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Wild Turkey Habitat Distribution in the Delta

Principal Investigators
Dr. Guiming Wang
Mississippi State University Department of Wildlife and Fisheries

Dr. Jerrold Belant
Mississippi State University Department of Wildlife and Fisheries

Dave Godwin
Mississippi Department of Wildlife, Fisheries, and Parks

Graduate Research Assistant
Kyle Marable - Mississippi State University Department of Wildlife and Fisheries

The Eastern Wild Turkey was once distributed across the entire Mississippi Delta region.  The conversion of the landscape from forest to a near 100% agricultural system eliminated much of the turkey habitat and populations.  Wild turkeys prefer large tracts of mature forests (bottomland and upland hardwoods, pine-hardwood, pine) mixed with open areas (pastures, hayfields) that provide variety for feeding and reproduction.  Remnant populations (or reestablished populations) remain in the batture areas and select National Forests; however, the majority of the Delta currently lacks birds. 

Reforestation within the Delta region of the Mississippi River has been an issue of concern for many years.  Federal programs, such as the Wetland Reserve Program (WRP) and Conservation Reserve Program (CRP) have converted numerous acres back into forest habitat.  Over 150,000 acres in Mississippi have been placed in WRP alone.  Many of these reforested lands are reaching an age that may provide habitat for the wild turkey.  Research needs to be conducted to determine at what stage and configuration in the landscape these reforestation lands will support viable populations of birds.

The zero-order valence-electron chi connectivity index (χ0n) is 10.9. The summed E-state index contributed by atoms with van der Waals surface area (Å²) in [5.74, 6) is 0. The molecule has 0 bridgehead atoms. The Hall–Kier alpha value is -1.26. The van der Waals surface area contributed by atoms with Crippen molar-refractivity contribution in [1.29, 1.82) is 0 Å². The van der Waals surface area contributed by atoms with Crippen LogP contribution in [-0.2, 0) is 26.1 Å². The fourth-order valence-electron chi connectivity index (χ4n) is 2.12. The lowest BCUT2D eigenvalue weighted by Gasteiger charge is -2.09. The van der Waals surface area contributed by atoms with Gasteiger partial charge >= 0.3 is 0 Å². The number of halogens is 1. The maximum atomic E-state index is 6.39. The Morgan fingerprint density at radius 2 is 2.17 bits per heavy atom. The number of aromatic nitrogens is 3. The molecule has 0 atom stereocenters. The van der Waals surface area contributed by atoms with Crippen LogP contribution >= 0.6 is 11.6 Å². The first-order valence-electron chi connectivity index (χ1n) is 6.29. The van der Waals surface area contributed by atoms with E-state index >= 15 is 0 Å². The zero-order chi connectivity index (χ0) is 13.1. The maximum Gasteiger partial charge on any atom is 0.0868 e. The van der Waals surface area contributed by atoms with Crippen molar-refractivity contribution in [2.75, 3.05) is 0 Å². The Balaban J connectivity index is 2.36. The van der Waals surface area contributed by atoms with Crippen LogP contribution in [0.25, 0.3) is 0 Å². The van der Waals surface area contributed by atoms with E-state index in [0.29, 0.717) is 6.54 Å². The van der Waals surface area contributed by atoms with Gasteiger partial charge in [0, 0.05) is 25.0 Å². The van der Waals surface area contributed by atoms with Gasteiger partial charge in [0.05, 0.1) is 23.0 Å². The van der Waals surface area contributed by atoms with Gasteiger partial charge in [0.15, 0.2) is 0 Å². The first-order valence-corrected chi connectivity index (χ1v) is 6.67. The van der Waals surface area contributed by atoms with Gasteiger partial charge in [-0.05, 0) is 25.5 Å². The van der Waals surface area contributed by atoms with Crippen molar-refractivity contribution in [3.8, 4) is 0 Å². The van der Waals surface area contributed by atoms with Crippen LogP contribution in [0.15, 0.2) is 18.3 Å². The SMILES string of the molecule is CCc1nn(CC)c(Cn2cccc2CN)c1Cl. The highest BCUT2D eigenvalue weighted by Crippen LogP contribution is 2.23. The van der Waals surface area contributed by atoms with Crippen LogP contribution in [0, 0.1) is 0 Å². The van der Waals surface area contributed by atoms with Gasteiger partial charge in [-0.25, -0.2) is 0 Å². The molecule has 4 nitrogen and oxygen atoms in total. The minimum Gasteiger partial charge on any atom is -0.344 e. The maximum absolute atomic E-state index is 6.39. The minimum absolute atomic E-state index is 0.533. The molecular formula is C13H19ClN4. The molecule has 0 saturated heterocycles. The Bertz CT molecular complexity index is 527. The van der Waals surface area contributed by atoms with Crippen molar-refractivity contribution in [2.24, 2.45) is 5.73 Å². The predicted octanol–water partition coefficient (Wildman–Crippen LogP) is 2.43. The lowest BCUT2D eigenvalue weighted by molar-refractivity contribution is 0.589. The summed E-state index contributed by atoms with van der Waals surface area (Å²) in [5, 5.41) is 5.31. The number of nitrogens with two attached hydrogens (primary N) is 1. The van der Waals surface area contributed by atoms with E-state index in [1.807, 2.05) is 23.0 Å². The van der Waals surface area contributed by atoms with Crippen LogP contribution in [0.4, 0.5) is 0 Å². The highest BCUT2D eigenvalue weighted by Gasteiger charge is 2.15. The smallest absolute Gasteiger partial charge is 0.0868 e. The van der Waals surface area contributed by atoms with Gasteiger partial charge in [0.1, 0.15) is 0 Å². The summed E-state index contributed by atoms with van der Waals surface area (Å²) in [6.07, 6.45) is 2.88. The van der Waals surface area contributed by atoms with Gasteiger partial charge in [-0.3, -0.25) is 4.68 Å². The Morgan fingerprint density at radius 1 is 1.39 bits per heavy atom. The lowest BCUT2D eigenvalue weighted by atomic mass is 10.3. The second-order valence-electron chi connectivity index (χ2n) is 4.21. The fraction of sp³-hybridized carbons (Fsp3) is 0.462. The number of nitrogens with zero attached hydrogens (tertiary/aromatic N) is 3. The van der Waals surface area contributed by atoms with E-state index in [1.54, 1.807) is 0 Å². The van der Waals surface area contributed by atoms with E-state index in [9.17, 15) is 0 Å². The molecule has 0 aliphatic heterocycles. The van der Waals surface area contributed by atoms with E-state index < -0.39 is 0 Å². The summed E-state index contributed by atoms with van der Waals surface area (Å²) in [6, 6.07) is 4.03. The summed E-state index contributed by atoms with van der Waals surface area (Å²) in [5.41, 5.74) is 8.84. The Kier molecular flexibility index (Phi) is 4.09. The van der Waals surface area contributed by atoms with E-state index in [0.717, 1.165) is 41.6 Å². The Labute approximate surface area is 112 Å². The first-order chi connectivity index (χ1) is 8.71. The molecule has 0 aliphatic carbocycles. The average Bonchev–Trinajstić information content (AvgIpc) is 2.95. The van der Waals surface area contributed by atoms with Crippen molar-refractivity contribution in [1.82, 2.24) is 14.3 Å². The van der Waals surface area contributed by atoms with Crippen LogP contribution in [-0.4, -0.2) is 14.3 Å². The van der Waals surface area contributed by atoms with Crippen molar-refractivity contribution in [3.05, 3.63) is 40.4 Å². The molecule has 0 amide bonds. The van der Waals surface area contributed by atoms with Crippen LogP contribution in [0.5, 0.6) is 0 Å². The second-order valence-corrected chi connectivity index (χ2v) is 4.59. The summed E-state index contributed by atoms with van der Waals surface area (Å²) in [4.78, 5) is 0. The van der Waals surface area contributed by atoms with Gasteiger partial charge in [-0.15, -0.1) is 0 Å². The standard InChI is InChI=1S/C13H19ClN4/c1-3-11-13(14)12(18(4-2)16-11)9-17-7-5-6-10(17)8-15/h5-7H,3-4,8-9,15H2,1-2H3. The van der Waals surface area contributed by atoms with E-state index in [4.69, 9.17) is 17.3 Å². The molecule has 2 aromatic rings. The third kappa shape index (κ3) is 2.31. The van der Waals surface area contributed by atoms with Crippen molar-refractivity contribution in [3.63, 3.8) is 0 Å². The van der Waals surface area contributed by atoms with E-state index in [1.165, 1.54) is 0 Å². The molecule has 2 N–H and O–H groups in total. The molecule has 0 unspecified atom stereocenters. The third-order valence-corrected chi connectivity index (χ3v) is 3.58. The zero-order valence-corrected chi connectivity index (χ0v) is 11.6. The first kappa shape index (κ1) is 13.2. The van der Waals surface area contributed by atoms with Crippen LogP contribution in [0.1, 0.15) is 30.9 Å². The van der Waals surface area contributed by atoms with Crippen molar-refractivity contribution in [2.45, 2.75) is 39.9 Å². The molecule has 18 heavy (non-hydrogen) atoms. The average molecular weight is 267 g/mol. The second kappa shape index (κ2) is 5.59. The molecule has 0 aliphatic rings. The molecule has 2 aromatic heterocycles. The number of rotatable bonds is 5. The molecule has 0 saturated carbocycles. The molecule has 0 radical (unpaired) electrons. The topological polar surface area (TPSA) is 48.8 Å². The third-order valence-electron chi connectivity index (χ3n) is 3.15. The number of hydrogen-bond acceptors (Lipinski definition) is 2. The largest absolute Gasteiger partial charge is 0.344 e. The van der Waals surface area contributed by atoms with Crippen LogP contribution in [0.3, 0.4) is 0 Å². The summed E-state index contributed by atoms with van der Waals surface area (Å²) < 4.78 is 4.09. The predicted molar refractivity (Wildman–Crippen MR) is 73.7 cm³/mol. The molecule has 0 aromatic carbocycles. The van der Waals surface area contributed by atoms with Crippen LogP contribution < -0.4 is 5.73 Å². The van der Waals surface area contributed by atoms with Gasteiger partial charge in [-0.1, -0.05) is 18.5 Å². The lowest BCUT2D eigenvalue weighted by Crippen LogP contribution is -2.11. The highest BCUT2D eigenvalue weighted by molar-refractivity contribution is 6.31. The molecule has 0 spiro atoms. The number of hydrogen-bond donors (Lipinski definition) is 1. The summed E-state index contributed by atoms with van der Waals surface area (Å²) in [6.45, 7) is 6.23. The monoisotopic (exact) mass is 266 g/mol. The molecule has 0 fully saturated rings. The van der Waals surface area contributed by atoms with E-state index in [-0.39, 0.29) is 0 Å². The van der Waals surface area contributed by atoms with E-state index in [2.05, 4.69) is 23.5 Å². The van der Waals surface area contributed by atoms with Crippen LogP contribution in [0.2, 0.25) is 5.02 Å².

"Traditional" turkey habitat in Mississippi consists of large blocks of mature bottomlands with lesser quantities of open grassland interspersed.  Other areas of the country have birds thriving in more agricultural settings with small woodlots.  This research will provide insight into areas of the Delta region that currently support and potential might support wild turkey populations.  It will also evaluate the importance of Federal reforestation programs on habitat improvement for wildlife populations. Increasing wild turkey distribution in the Delta will provide sportsmen additional opportunities that currently do not exist in that region.

Full Report on Research Accomplishments to Date

Turkey Trap 1
Turkeys on bait in front of a rocket net.

 

Turkey Trap 2
Once the turkeys are positioned in front of the net, biologists in a nearby blind shoot the rockets and the net is propelled over the turkeys.

 

Turkey Trap 3
Biologists Ricky Flynt and Adam Butler quickly remove captured hens from the net. Once the hens are removed, they are loaded into specially-made turkey transport boxes and delivered to our Delta study areas.

 

Turkey Release 1
Biologist Scott Edwards releases a gobbler fitted with a radio transmitter at a study site in Coahoma County.

 

Turkey Tracking
Biologist Adam Butler tracks turkeys at a study site in Quitman County.  Each released turkey is fitted with a unique radio transmitter that allows researchers to determine its location.

 

Funding for this project was provided by:

MDWFP logo MSU logo FWRC logo
NWTF logo  Delta Wildlife logo Wildlife Restoration logo
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